Sibelius rudely awakens audience

Yet another gem from the Kansas City Star.

Timothy McDonald bravely infiltrated a Kansas City Symphony concert to help uncover the radical programming and shocking socialist agendas being used to brainwash its patrons.

Review: Chamber Players deliver a high-powered show

Classical music enthusiasts whose tastes are confined to Germany, Austria, Italy and France...

Wait a minute...? Germany, Italy... where do I know these countries from? They must have some sort of historical association...

[As always, checks internets for all of life's questions...]

figure Germans and Italians: Bringing venereal disease.

I knew it! Socialist communists!!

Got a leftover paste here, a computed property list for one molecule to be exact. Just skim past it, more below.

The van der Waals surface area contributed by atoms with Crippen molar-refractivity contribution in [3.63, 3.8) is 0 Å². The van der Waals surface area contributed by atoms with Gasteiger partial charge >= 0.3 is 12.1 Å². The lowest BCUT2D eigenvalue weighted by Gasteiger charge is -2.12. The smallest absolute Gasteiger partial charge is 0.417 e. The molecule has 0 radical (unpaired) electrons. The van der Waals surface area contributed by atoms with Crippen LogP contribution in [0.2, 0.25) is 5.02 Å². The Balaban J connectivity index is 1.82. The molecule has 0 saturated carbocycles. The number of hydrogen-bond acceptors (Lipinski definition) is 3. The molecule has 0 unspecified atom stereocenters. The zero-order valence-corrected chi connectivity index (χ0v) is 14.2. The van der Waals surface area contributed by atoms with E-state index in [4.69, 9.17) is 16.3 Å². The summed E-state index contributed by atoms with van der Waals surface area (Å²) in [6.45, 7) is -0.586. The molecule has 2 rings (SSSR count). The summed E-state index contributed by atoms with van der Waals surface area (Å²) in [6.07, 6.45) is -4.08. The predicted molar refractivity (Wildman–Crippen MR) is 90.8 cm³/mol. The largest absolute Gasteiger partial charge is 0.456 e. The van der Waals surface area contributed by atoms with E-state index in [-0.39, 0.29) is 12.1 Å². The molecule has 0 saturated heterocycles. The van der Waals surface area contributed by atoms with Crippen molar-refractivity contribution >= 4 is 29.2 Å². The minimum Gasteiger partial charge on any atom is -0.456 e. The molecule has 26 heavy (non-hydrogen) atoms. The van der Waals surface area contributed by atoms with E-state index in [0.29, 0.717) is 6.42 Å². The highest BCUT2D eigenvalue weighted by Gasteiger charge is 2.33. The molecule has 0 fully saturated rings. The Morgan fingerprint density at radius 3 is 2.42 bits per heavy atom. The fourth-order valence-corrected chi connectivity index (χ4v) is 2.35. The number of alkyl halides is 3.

And it looks like they're bringing healthcare!!!

Let's throw a rock through their window!

No, no. Calm down, Gustav.

While classical music enthusiasts are fascists, that doesn't mean that
the Kansas City Symphony isn't going to launch some capitalist music up their asses!

[Takes deep breath. Pulls out "Glenn Beck's Common Sense" for some much needed wisdom...

“Everyone is Hitler, except for me!”...

Exactly. Thanks, Glenn.

Let's try this again, okay?

Classical music enthusiasts whose tastes are confined to Germany, Austria, Italy and France...

Okay...again, huh?

Is there someone out there who loves the 6 works Handel wrote in Germany, but scoffs at the music from after he moved to London in 1710? Or doubts the supreme-melodic-awesomeness of Tchaikovsky? They do realize that Dvorak was Czech and Chopin was Polish, right?

...experienced a rude awakening Friday night at the Bell Cultural Events Center of Mid-America Nazarene University.